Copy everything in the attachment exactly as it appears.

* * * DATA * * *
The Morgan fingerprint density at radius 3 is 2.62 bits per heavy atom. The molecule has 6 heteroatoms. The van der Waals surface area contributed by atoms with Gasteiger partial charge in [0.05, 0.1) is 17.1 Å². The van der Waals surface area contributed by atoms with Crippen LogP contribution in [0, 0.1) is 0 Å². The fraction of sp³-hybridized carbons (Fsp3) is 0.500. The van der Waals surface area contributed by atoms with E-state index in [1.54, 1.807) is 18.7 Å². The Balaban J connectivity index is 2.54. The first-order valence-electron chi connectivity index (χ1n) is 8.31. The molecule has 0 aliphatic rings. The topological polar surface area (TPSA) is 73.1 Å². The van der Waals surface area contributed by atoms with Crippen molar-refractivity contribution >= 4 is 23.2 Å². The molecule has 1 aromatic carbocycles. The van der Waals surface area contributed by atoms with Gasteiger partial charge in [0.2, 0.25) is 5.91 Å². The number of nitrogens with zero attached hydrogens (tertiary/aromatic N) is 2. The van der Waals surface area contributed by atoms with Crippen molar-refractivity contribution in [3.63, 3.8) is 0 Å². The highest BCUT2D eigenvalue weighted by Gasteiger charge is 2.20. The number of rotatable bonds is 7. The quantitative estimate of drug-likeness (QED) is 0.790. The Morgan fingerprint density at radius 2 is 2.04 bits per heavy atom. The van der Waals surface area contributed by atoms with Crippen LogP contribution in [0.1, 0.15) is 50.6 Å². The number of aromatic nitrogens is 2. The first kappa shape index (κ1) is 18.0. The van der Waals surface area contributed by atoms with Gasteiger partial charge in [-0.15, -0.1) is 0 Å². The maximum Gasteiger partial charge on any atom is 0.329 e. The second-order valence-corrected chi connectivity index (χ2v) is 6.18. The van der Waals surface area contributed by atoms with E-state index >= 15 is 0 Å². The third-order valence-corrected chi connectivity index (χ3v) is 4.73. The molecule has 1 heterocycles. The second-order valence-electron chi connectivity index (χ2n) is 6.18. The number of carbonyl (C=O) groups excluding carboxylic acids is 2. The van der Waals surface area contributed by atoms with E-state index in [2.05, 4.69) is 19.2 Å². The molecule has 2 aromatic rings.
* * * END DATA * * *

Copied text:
The Morgan fingerprint density at radius 3 is 2.62 bits per heavy atom. The molecule has 6 heteroatoms. The van der Waals surface area contributed by atoms with Gasteiger partial charge in [0.05, 0.1) is 17.1 Å². The van der Waals surface area contributed by atoms with Crippen LogP contribution in [0, 0.1) is 0 Å². The fraction of sp³-hybridized carbons (Fsp3) is 0.500. The van der Waals surface area contributed by atoms with E-state index in [1.54, 1.807) is 18.7 Å². The Balaban J connectivity index is 2.54. The first-order valence-electron chi connectivity index (χ1n) is 8.31. The molecule has 0 aliphatic rings. The topological polar surface area (TPSA) is 73.1 Å². The van der Waals surface area contributed by atoms with Crippen molar-refractivity contribution >= 4 is 23.2 Å². The molecule has 1 aromatic carbocycles. The van der Waals surface area contributed by atoms with Gasteiger partial charge in [0.2, 0.25) is 5.91 Å². The number of nitrogens with zero attached hydrogens (tertiary/aromatic N) is 2. The van der Waals surface area contributed by atoms with Crippen molar-refractivity contribution in [3.63, 3.8) is 0 Å². The highest BCUT2D eigenvalue weighted by Gasteiger charge is 2.20. The number of rotatable bonds is 7. The quantitative estimate of drug-likeness (QED) is 0.790. The Morgan fingerprint density at radius 2 is 2.04 bits per heavy atom. The van der Waals surface area contributed by atoms with Crippen LogP contribution in [0.1, 0.15) is 50.6 Å². The number of aromatic nitrogens is 2. The first kappa shape index (κ1) is 18.0. The van der Waals surface area contributed by atoms with Gasteiger partial charge in [-0.15, -0.1) is 0 Å². The maximum Gasteiger partial charge on any atom is 0.329 e. The second-order valence-corrected chi connectivity index (χ2v) is 6.18. The van der Waals surface area contributed by atoms with E-state index >= 15 is 0 Å². The third-order valence-corrected chi connectivity index (χ3v) is 4.73. The molecule has 1 heterocycles. The second-order valence-electron chi connectivity index (χ2n) is 6.18. The number of carbonyl (C=O) groups excluding carboxylic acids is 2. The van der Waals surface area contributed by atoms with E-state index in [2.05, 4.69) is 19.2 Å². The molecule has 2 aromatic rings.